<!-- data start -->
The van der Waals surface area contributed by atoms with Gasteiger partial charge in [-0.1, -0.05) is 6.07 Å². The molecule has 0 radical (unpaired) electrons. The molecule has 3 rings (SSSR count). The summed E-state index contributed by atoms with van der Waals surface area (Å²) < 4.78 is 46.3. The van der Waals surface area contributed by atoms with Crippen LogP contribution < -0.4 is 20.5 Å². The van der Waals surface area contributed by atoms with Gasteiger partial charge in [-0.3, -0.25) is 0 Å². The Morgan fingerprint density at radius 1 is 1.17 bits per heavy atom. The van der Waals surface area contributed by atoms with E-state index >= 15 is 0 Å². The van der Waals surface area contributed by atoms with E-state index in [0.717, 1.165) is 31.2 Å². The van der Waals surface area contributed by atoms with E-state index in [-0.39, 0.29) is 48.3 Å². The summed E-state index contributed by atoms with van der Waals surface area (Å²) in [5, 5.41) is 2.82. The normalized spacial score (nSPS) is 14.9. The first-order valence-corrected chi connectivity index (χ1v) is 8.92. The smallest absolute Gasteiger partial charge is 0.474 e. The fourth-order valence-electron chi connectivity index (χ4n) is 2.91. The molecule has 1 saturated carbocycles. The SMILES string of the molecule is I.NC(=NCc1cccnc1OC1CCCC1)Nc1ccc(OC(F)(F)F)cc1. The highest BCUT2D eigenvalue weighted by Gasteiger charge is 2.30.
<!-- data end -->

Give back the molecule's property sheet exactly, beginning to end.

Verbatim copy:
The van der Waals surface area contributed by atoms with Gasteiger partial charge in [-0.1, -0.05) is 6.07 Å². The molecule has 0 radical (unpaired) electrons. The molecule has 3 rings (SSSR count). The summed E-state index contributed by atoms with van der Waals surface area (Å²) < 4.78 is 46.3. The van der Waals surface area contributed by atoms with Crippen LogP contribution < -0.4 is 20.5 Å². The van der Waals surface area contributed by atoms with Gasteiger partial charge in [-0.3, -0.25) is 0 Å². The Morgan fingerprint density at radius 1 is 1.17 bits per heavy atom. The van der Waals surface area contributed by atoms with E-state index >= 15 is 0 Å². The van der Waals surface area contributed by atoms with E-state index in [0.717, 1.165) is 31.2 Å². The van der Waals surface area contributed by atoms with E-state index in [-0.39, 0.29) is 48.3 Å². The summed E-state index contributed by atoms with van der Waals surface area (Å²) in [5, 5.41) is 2.82. The normalized spacial score (nSPS) is 14.9. The first-order valence-corrected chi connectivity index (χ1v) is 8.92. The smallest absolute Gasteiger partial charge is 0.474 e. The fourth-order valence-electron chi connectivity index (χ4n) is 2.91. The molecule has 1 saturated carbocycles. The SMILES string of the molecule is I.NC(=NCc1cccnc1OC1CCCC1)Nc1ccc(OC(F)(F)F)cc1. The highest BCUT2D eigenvalue weighted by Gasteiger charge is 2.30.